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PL201

We saw last week that Aristotle’s definition of eudaimonia (which we usually translate as “happiness”) is actually a rational activity connected with living virtuous lives and doing everything we do with excellence; but, our happiness can only be truly assessed at the end of our lives, if we can look back and honestly say we did the best we could, lived virtuously, made rational choices, and can say we have no regrets. In most cases, when we have regrets, it is about how we treated other people. On the other hand, John Stuart Mill defines happiness in the more traditional sense (we choose something that benefits people and makes them feel good or better in some way); but, for Mill, it is no longer about our own happiness, since we have to think equally about everyone who might be affected by our choices, and our happiness is no more important than the happiness of anyone else who might be affected by our decisions.

Here is the scenario:

When President Truman took over after FDR's death, he wanted to end WW2 as quickly as possible and stop the hundreds of thousands of future deaths that would be incurred on both sides if the war continued. One possible way to quickly stop the fighting was to drop atomic bombs on two Japanese cities, killing thousands of unarmed citizens. Granted, the families of those killed by the bombs would not be happy, but the happiness of the families (and soldiers) of those serving on both sides of the conflict would far exceed the pain caused if the war could be over in a matter of days after dropping the bomb. History shows that Truman was correct in his very clear Utilitarian reasoning, because the Japanese did in fact surrender only a few days after the second bomb was dropped. But, Truman always regretted his decision and even died regretting the fact that he had given the order to kill so many non-combatant Japanese people. He was not interested as much in the results (as a good Utilitarian would be) as the fact that what he did was a far cry from what he thought a truly virtuous person would choose to do in the same situation. In his mind, he opted for expediency instead of virtue.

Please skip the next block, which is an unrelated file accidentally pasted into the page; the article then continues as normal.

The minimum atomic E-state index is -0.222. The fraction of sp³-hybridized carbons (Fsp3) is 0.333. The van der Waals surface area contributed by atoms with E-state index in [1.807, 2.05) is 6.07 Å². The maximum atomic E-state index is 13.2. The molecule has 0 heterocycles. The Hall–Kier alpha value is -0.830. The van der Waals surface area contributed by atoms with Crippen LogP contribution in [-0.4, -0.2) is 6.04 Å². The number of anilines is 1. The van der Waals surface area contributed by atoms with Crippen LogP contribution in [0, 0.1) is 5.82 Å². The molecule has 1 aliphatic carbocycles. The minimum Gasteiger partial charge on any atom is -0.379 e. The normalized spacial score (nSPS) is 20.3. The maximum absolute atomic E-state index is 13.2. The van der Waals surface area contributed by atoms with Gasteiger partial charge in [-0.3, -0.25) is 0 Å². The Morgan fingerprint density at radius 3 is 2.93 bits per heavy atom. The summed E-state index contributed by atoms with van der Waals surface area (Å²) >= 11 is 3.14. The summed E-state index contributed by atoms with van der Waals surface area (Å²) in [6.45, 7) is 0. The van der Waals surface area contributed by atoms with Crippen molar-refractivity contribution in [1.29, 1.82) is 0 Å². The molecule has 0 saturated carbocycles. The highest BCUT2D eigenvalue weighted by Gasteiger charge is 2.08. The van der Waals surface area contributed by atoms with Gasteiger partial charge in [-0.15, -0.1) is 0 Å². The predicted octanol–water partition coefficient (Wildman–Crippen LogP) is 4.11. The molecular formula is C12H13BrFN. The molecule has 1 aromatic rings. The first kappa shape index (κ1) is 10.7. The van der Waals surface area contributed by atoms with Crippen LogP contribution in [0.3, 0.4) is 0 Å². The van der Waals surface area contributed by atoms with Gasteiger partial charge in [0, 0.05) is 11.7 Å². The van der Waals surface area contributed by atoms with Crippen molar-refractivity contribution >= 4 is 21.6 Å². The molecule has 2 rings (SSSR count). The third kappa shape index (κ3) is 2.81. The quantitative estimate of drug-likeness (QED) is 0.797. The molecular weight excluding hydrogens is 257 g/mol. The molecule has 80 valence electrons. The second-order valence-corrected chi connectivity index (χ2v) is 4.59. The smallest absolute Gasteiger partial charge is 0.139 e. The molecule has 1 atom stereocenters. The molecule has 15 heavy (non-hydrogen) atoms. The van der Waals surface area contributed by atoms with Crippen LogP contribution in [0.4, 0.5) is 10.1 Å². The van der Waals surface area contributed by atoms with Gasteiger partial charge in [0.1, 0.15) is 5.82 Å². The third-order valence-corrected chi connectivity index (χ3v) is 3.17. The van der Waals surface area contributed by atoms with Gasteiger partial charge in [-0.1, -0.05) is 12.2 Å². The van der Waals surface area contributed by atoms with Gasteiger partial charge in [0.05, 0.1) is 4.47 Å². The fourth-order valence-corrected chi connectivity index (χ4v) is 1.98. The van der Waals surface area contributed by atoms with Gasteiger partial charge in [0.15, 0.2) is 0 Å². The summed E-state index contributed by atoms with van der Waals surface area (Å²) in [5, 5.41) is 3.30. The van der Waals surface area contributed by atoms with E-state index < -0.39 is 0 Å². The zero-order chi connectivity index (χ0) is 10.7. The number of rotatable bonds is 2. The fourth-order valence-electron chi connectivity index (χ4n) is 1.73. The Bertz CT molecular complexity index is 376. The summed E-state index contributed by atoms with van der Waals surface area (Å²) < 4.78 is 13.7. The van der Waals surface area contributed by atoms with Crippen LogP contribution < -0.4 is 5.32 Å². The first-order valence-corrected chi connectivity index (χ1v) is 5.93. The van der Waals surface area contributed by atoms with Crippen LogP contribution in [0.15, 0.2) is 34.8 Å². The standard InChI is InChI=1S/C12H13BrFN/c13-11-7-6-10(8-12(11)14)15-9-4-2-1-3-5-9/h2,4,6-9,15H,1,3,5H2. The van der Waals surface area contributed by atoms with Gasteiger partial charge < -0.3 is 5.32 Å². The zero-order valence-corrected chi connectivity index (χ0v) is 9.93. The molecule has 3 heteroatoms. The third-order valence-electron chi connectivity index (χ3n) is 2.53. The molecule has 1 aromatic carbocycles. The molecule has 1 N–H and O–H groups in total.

So, imagine that you are an advocating angel in Truman’s trial for eternity.

• Pick one (1) of the three possible positions below and present your case with good evidence.

(1) As a Utilitarian angel and on the defense team, provide the justification for why Truman should be admitted to heaven, even though he feels guilty. Or,

(2) as an Aristotelian angel, same thing; history says he did the right thing, even though he had personal regrets; so, you have to prove that what he did was rational, virtuous, and exhibited excellence, despite his own misgivings. Not only are you going to have to convince the jury of your peers (classmates), but you will need to convince Truman himself. Or,

(3) as an Aristotelian angel for the prosecution, convince the jury that Truman’s violation of his understanding of virtue, rationality, and living excellently means that he should be condemned to hell—regardless of the positive consequences of his decision. After all, the road to hell is paved with good intentions! Be sure to use the tenets of which ever ethical theory you are defending in order to present your “case.”

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